Geesche Jacobsen April 22, 2011
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Mark Standen . . . accused.
OVER the past five weeks the jury in the trial of Mark Standen has been introduced to a world of colourful characters.
There has even been mention of Australian ''celebrities'' - Russell Crowe, Bob Hawke, James Packer and Rene Rivkin's sons.
They have heard about a series of companies and dozens of people, many with nicknames, in the Netherlands, Pakistan and elsewhere. And there were hundreds of emails and telephone calls organising what the prosecution alleges was the alleged importation of a large quantity of pseudoephedrine.
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So far, the jury has heard from only two of the proposed 45 witnesses, but most of the electronic evidence has now been tendered.
Mr Standen, a former assistant director of the NSW Crime Commission, is accused of conspiring with two others - Bill Jalalaty and a former drug dealer, James Kinch - to import the substance and to pervert the course of justice. He is also accused of taking part in the supply of 300 kilograms of pseudoephedrine.
It is alleged the precursor was to be hidden inside the second of two shipments of rice from Pakistan, but police found nothing but rice when they searched the goods.
Much of the evidence so far has concentrated on the many and clearly frustrating difficulties encountered in arranging the selection, payment, shipment and clearing of a ''test shipment'', and a second shipment of goods, which was allegedly to contain the drugs.
Many of the emails were saved in draft folders in Hotmail accounts and many of the phone calls use codes and nicknames, not referring overtly to any alleged criminal activity.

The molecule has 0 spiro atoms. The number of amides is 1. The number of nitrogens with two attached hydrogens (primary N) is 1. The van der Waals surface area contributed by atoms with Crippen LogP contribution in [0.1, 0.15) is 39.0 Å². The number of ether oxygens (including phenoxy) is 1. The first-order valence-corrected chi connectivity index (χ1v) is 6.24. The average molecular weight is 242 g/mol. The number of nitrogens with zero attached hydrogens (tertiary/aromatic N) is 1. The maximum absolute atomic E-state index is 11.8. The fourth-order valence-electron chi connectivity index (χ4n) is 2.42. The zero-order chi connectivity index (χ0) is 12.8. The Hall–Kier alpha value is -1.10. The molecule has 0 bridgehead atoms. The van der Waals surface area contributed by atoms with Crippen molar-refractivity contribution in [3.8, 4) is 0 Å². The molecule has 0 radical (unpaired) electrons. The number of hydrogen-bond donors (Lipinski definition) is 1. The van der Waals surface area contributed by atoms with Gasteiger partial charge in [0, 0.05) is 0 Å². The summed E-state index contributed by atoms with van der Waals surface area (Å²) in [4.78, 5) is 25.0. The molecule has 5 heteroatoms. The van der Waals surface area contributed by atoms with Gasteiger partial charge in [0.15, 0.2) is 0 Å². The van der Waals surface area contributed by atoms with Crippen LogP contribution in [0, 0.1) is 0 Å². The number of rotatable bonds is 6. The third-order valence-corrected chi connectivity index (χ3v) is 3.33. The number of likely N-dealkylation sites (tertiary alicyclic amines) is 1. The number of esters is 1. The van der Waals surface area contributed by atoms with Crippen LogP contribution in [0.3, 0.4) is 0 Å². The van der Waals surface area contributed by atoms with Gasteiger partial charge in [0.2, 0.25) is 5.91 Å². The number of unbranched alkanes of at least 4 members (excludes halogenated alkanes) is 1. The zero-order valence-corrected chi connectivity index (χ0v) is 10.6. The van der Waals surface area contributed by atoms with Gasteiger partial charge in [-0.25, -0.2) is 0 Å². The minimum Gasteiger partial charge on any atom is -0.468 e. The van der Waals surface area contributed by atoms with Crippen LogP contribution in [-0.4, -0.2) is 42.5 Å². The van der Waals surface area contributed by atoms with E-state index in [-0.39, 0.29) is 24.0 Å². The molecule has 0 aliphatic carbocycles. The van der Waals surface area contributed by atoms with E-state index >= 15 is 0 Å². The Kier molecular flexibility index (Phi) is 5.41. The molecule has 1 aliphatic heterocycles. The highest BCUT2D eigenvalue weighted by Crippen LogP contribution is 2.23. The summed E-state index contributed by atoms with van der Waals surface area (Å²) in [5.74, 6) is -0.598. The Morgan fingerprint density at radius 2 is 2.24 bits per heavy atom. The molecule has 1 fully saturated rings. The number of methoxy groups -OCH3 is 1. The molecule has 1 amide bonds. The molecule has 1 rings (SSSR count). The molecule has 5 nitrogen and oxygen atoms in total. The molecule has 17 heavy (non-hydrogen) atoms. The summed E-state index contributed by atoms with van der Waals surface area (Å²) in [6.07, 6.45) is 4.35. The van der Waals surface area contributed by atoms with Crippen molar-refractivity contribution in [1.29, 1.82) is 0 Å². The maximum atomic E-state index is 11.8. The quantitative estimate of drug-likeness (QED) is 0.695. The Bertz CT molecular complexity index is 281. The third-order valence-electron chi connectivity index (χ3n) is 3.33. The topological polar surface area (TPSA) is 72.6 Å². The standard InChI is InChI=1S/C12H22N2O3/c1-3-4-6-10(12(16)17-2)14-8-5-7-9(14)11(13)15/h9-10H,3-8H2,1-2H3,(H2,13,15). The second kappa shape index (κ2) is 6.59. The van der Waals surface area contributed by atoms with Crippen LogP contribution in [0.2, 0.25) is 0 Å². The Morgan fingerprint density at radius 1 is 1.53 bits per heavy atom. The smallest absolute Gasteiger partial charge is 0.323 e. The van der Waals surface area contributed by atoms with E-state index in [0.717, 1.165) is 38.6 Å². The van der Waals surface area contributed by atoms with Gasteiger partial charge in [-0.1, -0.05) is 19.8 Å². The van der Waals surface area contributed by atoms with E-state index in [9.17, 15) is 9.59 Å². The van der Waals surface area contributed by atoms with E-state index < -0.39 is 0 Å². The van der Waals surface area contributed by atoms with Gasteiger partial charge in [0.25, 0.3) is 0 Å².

A member of the Dutch syndicate that was allegedly organising the deal, Rene Asbeek Brusse, told the court he believed two of the men the syndicate were dealing with in Pakistan were ''conning'' them.
''Abdul and Manuel [nicknamed after the character in Fawlty Towers], they were conning the whole thing because nothing was ever sent, although they sent - you know, stuff had been sent,'' he said.
Mr Asbeek Brusse, who gave evidence via an interpreter late on Wednesday, said he had been told by his friend and member of the syndicate, Loek Weerden, to travel to Pakistan to help the transport of goods for his ''strategic goods company''.
While he was there he was also told about a fine white powder Mr Weerden told him was ionamin, a product used to make weight loss pills.
He was shown a sample, but, ''It might as well have been flour because I'm not a chemist,'' he said.
However, when he later saw a facsimile of a certificate of analysis on the hotel bed of Abdul, who was blind, which was headed ''pseudoephedrine hydrochloride'', he says he took the document.
Mr Asbeek Brusse said he argued with Mr Weerden about the document after he discovered the substance could be used to manufacture ''meth''.
Mr Weerden denied the certificate belonged to him but Mr Asbeek Brusse said he decided not to ''do it'' and packed up his things. He later co-operated with Dutch authorities after the arrest of members of the syndicate, the court heard.
He said he believed Mr Weerden wanted the powder to go into a container to another country.
So far, neither Mr Asbeek Brusse, nor the main police witness, Paul Watt, have been cross-examined and Mr Standen's version of events has only been briefly outlined to the jury and shown in a four-hour interview he gave to police when he was arrested in June 2008.
He denied any knowledge of the substance, but acknowledged trying to enter into business with Mr Jalalaty and communicating with Mr Kinch, a former Crime Commission informer.
Many of the phone calls and conversations intercepted by police in a year bear witness to Mr Standen's financial difficulties and record that he was repeatedly given money by Mr Jalalaty.
When confronted with a recording of one of those conversations, Mr Standen told police: ''If I said it, I said it. It's just a question of what it means.''